Jane’s history and clinical findings indicated multiple issues likely driving her pain experience, and these were visualized by plotting them on a radar graph (Figure xx). Accordingly, an approach of multiple modalities seemed likely to impart therapeutic gains, and the radar graph facilitated open communication between Jane and us towards a shared understanding of her pain and most relevant treatment targets. The beginning of Jane’s course of treatment included extensive time educating her on the nature and complex biopsychological pathophysiology of Fibromyalgia, TMDs and current pain neuroscience. Embedded within this multimodal intervention plan was discussion and education about gastrointestinal health and pain, sleep hygiene, the effect of mood on pain, finding meaningful physical activity and a course of acupuncture and dry needling as a symptom management strategy prior to the introduction of manual and exercise therapy that Jane was eventually taught to self-administer. Treatment occurred in 6 visits over 12 weeks.
Jane’s pain per week score was reduced from 7/10 on the first visit to 2/10 after 12 weeks. Her JLF-8 score improved from 50 to 5 and her maximal mouth opening score improved from 18mm to 35mm. The HIT-6 score reduced from 66 to 50 (extreme to moderate impact). Jane sought out a dietician and found the Low FODMAP diet helpful in reducing her IBS symptoms. Jane reported an improvement in mood both due to the support of her psychotherapist, improved IBS symptoms and due to the self-efficacy, she now had over her cranio-facial pain.

Case study 1:

Domain Score Level
Psychological (DASS-21) D-14, A- 11, S -6 Extreme (D & A)
Central Sensitisation (CSI) 77/100 Extreme
Jaw Function Limitation (JFLS-8) 50 Moderate
Sensory motor (DHI) 50 Moderate
Headache (HIT-6) 66 Extreme
Spinal Dysfunctions 4/4 Extreme
Lifestyle ¾ Severe

Case study 2
Sharon is a 36-year-old mother of 3 referred by her medical general practitioner. Sharon had a 20-year history of a painless ‘clicky’ right jaw that progressively worsened to a jaw that would produce a painful click and occasional locking and myalgia of her right masseter. These symptoms are provoked by extended periods of talking or laughing. Sharon denied any day or night time bruxism. She denied any constant cervical spine symptoms other than some restriction of range and ‘achyness’ during her migraines. She also denied any otological symptoms. Sharon explained she has been significantly troubled with right sided headaches since she was a teenager that had been diagnosed as episodic migraines by her GP. Her headaches presented as an arrestingly severe right sided headache in the periocular region accompanied by nausea and photophobia. These headaches which would fit ICDH-3 diagnostic criteria for migraine and would occur on average twice a month with no clear precipitating factors. When not experiencing her migraine, Sharon reported a milder right sided headache that would start from her periocular area back over most of her temporal region around 3 days per week. She was otherwise fit and well with no medical history to speak of. Her medications were propranolol and sumatripton for her migraines and the contraceptive pill. Her sleep was a little erratic as the mother of 3 young children such that she would achieve maybe 7 hours a night at best. She would exercise most days, had a BMI of 20 and was a non-smoker.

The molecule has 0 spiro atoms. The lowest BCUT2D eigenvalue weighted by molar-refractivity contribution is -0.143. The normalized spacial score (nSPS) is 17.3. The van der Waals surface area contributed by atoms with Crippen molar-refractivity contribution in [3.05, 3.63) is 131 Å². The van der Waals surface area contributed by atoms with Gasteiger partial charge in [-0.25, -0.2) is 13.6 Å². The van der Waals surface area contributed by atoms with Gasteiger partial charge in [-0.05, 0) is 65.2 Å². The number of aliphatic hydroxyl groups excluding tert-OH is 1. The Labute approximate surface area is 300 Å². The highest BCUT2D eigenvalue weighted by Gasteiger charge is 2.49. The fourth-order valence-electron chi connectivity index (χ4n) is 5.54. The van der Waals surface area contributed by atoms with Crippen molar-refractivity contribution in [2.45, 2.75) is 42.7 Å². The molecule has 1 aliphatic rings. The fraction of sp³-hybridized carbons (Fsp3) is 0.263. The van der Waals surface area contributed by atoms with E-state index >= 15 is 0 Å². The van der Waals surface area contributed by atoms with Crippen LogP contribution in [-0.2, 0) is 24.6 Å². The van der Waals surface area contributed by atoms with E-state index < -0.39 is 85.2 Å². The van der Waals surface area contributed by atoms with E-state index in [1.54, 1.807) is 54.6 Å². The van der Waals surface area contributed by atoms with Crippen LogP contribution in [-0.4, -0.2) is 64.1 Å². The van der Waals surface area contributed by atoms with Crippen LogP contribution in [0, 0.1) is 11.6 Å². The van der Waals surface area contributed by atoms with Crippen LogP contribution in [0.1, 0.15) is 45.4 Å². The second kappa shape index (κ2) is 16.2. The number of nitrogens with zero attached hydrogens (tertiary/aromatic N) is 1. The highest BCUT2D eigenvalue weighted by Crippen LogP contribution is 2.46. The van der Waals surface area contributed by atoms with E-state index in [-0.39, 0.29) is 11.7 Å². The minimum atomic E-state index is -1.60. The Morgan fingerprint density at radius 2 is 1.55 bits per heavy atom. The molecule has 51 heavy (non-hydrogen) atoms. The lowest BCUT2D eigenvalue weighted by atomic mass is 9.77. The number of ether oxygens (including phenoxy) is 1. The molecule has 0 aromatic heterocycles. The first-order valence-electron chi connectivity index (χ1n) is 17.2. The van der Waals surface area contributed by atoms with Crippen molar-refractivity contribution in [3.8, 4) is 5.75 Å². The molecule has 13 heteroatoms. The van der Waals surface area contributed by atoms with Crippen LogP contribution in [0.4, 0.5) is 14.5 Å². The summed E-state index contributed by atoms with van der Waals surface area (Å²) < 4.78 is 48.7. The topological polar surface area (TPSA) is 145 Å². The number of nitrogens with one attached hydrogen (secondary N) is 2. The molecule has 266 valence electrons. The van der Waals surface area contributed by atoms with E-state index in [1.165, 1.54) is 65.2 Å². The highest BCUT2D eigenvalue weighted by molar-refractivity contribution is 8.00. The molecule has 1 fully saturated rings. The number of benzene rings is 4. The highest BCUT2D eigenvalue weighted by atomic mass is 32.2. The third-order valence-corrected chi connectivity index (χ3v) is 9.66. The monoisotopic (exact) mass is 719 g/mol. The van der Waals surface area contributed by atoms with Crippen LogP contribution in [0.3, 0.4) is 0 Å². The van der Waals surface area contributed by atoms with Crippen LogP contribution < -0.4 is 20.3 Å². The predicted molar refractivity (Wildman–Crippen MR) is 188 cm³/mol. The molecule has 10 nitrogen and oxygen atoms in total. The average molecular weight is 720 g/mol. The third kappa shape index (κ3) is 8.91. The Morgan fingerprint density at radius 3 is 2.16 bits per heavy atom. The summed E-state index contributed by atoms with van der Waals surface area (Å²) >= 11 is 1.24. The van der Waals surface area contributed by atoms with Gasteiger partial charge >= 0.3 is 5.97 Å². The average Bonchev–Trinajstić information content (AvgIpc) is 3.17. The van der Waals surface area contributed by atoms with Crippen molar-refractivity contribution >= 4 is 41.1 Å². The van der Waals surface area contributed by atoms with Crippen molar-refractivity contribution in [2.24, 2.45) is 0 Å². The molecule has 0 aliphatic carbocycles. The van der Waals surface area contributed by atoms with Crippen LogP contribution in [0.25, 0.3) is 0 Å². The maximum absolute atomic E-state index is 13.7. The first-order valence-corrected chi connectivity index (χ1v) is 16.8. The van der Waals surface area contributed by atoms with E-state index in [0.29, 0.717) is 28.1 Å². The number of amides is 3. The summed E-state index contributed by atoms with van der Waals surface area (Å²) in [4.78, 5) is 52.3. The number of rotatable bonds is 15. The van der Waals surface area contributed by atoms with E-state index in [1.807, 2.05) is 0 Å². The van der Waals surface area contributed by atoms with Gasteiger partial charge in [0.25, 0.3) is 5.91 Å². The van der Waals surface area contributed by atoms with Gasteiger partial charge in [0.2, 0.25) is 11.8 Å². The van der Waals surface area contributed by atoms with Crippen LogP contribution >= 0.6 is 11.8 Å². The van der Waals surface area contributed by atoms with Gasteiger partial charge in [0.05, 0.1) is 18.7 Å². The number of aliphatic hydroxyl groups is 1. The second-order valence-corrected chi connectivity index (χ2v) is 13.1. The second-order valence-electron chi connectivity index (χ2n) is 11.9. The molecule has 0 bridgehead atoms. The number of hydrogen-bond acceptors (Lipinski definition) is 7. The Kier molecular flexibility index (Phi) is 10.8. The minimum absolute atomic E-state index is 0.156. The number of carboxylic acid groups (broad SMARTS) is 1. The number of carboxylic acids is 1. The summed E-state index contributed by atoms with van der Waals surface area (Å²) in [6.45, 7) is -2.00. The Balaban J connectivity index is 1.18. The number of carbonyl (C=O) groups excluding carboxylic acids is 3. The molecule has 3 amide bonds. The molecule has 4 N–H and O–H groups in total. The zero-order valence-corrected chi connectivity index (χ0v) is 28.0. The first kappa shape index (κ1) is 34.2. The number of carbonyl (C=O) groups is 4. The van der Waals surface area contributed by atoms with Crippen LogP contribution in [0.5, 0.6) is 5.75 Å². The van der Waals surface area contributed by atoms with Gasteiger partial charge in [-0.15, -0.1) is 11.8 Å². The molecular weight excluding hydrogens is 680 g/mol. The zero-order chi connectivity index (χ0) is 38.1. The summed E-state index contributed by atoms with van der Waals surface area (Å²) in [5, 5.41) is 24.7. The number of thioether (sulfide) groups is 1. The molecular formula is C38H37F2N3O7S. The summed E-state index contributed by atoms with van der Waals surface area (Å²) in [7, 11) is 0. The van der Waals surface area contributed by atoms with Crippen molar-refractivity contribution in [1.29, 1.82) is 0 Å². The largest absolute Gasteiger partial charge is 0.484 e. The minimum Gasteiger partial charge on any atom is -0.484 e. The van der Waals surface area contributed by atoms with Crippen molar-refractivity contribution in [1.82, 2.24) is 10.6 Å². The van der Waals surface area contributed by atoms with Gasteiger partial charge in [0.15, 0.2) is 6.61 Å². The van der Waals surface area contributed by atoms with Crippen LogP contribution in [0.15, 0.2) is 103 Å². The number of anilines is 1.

On clinical examination Sharon’s right scapula was markedly lower than her left. She was very inclined to sit in a slumped posture with a forward head position. Cervical spine rotation to the left was full but to the right was limited to two thirds of normal ROM. She had active myofascial trigger points in her right upper fibres of trapezius, SCM, obliquus capitis superior (which reproduced her background headache) and obliquus capitis inferior. Sharon had hypomobile facets at her right C1/2 and C2/3 and her atlas felt rotated to the right. She managed to achieve 26 mmhg three times before commenting on it being effortful during the cranio-cervical flexion test. Oral opening was 23 mm with subtle deviation of the mandible to the right and an absence of protrusion and upper cervical extension. Her right TMJ was tender to touch and symptoms suggestive of Anterior Disc Displacement with Reduction was palpable also during oral opening. Her right Masseter was also hypertrophic compared to her left.
Sharon reported the combination of her right TMD pain and periocular headache to average 6/10 per week. When discussing her objectives for treatment she stated she would hope for a 50% reduction in her headache frequency and an improvement on maximal mouth opening.

Case study 2:

Domain Score Level
Psychological (DASS-21) D-1, A- 1, S -4 Normal
Central Sensitisation (CSI) 30/100 Mild
Jaw Function Limitation (JFLS-8) 26 Mild
Sensory motor (DHI) 10 Subclinical
Headache (HIT-6) 62 Extreme
Spinal Dysfunctions 4/4 Extreme
Lifestyle 1/4 Mild